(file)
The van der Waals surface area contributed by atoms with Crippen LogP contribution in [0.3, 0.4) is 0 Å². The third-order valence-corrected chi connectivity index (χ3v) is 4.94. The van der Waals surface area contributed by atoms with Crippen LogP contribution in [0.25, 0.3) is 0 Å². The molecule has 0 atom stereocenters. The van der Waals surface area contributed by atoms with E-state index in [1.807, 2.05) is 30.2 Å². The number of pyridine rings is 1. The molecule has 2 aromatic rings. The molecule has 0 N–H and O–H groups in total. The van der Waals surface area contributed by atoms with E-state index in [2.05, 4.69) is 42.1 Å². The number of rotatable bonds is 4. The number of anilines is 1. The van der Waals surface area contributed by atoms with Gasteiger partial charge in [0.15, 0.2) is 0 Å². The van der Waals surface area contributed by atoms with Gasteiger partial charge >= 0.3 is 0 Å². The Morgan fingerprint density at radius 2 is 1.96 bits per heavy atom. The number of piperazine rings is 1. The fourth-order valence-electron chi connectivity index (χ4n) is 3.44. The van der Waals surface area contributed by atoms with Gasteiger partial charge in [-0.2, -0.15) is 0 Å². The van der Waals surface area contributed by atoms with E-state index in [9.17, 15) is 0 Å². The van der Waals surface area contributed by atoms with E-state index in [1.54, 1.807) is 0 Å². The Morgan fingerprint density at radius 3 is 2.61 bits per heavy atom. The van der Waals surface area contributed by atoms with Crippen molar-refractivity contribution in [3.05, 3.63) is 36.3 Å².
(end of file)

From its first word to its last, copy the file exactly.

The van der Waals surface area contributed by atoms with Crippen LogP contribution in [0.3, 0.4) is 0 Å². The third-order valence-corrected chi connectivity index (χ3v) is 4.94. The van der Waals surface area contributed by atoms with Crippen LogP contribution in [0.25, 0.3) is 0 Å². The molecule has 0 atom stereocenters. The van der Waals surface area contributed by atoms with E-state index in [1.807, 2.05) is 30.2 Å². The number of pyridine rings is 1. The molecule has 2 aromatic rings. The molecule has 0 N–H and O–H groups in total. The van der Waals surface area contributed by atoms with E-state index in [2.05, 4.69) is 42.1 Å². The number of rotatable bonds is 4. The number of anilines is 1. The van der Waals surface area contributed by atoms with Gasteiger partial charge in [0.15, 0.2) is 0 Å². The van der Waals surface area contributed by atoms with Gasteiger partial charge >= 0.3 is 0 Å². The Morgan fingerprint density at radius 2 is 1.96 bits per heavy atom. The number of piperazine rings is 1. The fourth-order valence-electron chi connectivity index (χ4n) is 3.44. The van der Waals surface area contributed by atoms with Gasteiger partial charge in [-0.2, -0.15) is 0 Å². The van der Waals surface area contributed by atoms with E-state index in [9.17, 15) is 0 Å². The van der Waals surface area contributed by atoms with E-state index in [1.54, 1.807) is 0 Å². The Morgan fingerprint density at radius 3 is 2.61 bits per heavy atom. The van der Waals surface area contributed by atoms with Crippen molar-refractivity contribution in [3.05, 3.63) is 36.3 Å².